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David Fanshawe Biography

David Fanshawe

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Born: 1942. Died: 2010. Lived in: England

David Fanshawe, a Churchill Fellow and the recipient of many international awards, was an internationally distinguished composer, ethno-musicologist, sound recordist, archivist, performer, dynamic and entertaining lecturer, record producer, photographer and author. Also widely known for his lead roles in documentaries; a TV, radio and public personality extraordinaire, he is acclaimed as "one of the world's most original composers."

David Fanshawe was born in 1942 in Devon, England and was educated at St George's Choir School and Stowe. In 1959 he joined the Film Producers Guild in London gaining valuable experience as a documentary film editor and recordist. In 1965, he won a Foundation Scholarship to the Royal College of Music, studying composition with John Lambert. He gained national recognition in 1970, as cantor soloist and composer, at the Queen Elizabeth Hall, with Salaams, a work based on the rhythms of the Bahrain pearl divers. His ambition to record indigenous folk music began in the Middle East, in and was intensified on subsequent journeys through North and East Africa (1969-75) resulting in his unique and highly original blend of Music and Travel. In Africa he succeeded in documenting hundreds of tribes, achieving such close rapport with local communities that they gave him special permission to record their performances. His work has been the subject of unique albums, concerts and award-winning BBC TV documentaries: African Sanctus, Arabian Fantasy, Musical Mariner (National Geographic) and recently Tropical Beat.

Compositions feature his highly acclaimed choral and archival work African Sanctus. Composed now 30 years ago, this celebratory and visionary work has received thousands of performances world-wide, from the Sydney Opera House to The Kennedy Centre, Liszt Academy in Hungary to Brazil, South Africa and the Royal Albert Hall.. Other concert works include: Dover Castle, Salaams, The Awakening, Requiem for Aberfan, Dona Nobis Pacem - A Hymn for World Peace, Tarka the Otter, Serenata, Epitaphs, Christmas music and his paean to the new millennium Fanfare to Planet Earth and Millennium March. Newest works, Trafalgar and Lament of the Seas (based on the Asian Tsunami).Commercial composing includes title and incidental music for over 50 Film and TV productions, includes: BBC's When the Boat Comes In. ITV's Flambards and Rank's Tarka the Otter. His ethnic field recordings have featured in countless TV documentaries and also feature films including: Seven Years in Tibet and Gangs of New York.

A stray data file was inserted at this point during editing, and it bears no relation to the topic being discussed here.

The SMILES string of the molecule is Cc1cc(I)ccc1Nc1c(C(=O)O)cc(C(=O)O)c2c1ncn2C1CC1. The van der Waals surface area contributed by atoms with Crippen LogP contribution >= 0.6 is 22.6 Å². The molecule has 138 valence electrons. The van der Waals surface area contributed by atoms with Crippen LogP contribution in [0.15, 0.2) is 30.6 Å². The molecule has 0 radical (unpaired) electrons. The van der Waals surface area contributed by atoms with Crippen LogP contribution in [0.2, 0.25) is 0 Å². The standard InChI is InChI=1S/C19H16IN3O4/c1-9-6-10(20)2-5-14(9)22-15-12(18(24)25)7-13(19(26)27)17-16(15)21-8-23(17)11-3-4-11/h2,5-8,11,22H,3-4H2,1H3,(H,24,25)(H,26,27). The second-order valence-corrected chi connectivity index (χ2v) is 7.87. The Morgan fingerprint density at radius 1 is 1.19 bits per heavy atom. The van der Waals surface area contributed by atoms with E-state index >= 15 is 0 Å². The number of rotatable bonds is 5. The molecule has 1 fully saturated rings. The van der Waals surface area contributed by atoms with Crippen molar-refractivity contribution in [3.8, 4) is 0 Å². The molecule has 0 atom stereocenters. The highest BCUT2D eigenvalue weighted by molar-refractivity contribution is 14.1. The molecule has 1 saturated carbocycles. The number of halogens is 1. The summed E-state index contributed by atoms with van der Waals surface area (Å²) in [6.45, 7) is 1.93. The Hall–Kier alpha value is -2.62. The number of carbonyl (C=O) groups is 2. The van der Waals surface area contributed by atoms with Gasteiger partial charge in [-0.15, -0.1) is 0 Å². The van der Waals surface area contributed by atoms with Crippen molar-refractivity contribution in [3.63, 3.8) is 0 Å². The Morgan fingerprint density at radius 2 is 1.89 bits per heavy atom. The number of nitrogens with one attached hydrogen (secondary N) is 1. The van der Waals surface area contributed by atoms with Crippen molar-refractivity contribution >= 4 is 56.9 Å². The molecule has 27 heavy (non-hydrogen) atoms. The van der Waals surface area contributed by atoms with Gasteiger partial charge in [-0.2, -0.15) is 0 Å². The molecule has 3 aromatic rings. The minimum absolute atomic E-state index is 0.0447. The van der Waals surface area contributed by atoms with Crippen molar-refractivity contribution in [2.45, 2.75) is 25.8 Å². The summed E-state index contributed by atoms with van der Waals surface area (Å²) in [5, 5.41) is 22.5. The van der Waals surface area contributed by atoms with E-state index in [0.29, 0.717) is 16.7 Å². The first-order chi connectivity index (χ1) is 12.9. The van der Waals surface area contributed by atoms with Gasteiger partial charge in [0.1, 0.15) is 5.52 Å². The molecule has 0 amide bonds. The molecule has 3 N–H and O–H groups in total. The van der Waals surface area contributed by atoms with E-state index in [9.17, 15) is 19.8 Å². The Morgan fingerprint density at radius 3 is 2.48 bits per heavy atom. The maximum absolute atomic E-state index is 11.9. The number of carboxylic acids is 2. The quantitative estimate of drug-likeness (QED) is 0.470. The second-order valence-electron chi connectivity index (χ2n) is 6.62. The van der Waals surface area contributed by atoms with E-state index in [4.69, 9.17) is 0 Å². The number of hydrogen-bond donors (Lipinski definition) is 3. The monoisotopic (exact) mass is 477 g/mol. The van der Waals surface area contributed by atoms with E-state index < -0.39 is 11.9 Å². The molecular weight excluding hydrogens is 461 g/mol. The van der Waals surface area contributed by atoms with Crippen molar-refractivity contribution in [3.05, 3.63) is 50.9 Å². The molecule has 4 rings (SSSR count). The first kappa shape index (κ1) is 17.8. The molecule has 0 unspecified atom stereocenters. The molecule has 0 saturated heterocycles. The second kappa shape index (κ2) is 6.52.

His motivational guest speaking has received international acclaim at Festivals, in many educational programmes and corporate events. He is described as "an incredible communicator with fantastic energy" "with a wide repertoire of multimedia presentations - suitable for all age groups and occasions, in today's multi-cultural and evolving world. His work has also been the subject of BBC TV biographical documentaries and radio shows, broadcast internationally including: African Sanctus, Arabian Fantasy, Musical Mariner (National Geographic) and Tropical Beat. Since 1978, his ten year odyssey, recording across the Pacific Ocean has resulted in a monumental archive, The Fanshawe Collections, comprising thousands of hours of stereo tapes, slides and hand-written journals, preserving for posterity the music and oral traditions of Polynesia, Micronesia and Melanesia and South East Asia. He has released many CD compilations from the Fanshawe Collections, including Music of the South Pacific, Spirit of Polynesia, Micronesia and Melanesia, Music of the Nile, Thailand and Laos.

David Fanshawe married Judith C. Grant in 1971, they have two children Alexander and Rebecca. He married his second wife Jane in 1985, they have one daughter Rachel and live in Wiltshire, England, home of the Fanshawe Collections. Current projects include copying and cataloguing his Pacific Collections, whilst composing his new major work Pacific Odyssey for a world premiere in the Sydney Opera House. Meanwhile his latest work "Pacific Song" was recently premiered at the American Choral Directors' National Convention by the Multicultural Honor Choir.

In 2009 The University of the West of England awarded the Honorary Degree of Doctor of Music to David Fanshawe in recognition of his outstanding contribution to bringing music from around the world into the lives of people who neither read nor write music and to his pursuit of musical excellence, which is synonymous with the aims of the University's Centre for Performing Arts. David Fanshawe said, "This award I proudly accept in the spirit of the University's ethos bettertogether. In my serendipitous career, through the adventures of Music and Travel, I have been privileged to experience our world as a composer and musical explorer. It is now my humble dream to go on sharing my aspirations with future generations, through the legacy of my Sound Archives; and by fulfilling my life's missions, which are: to celebrate the universal language of music; to record for posterity endangered World Music, threatened with extinction; to seek inspiration for my own compositions - thus uniting musical worlds apart. Thank you for this quite unexpected honour and tribute.

Media Articles
Obituary, Daily Telegraph, David Fanshawe

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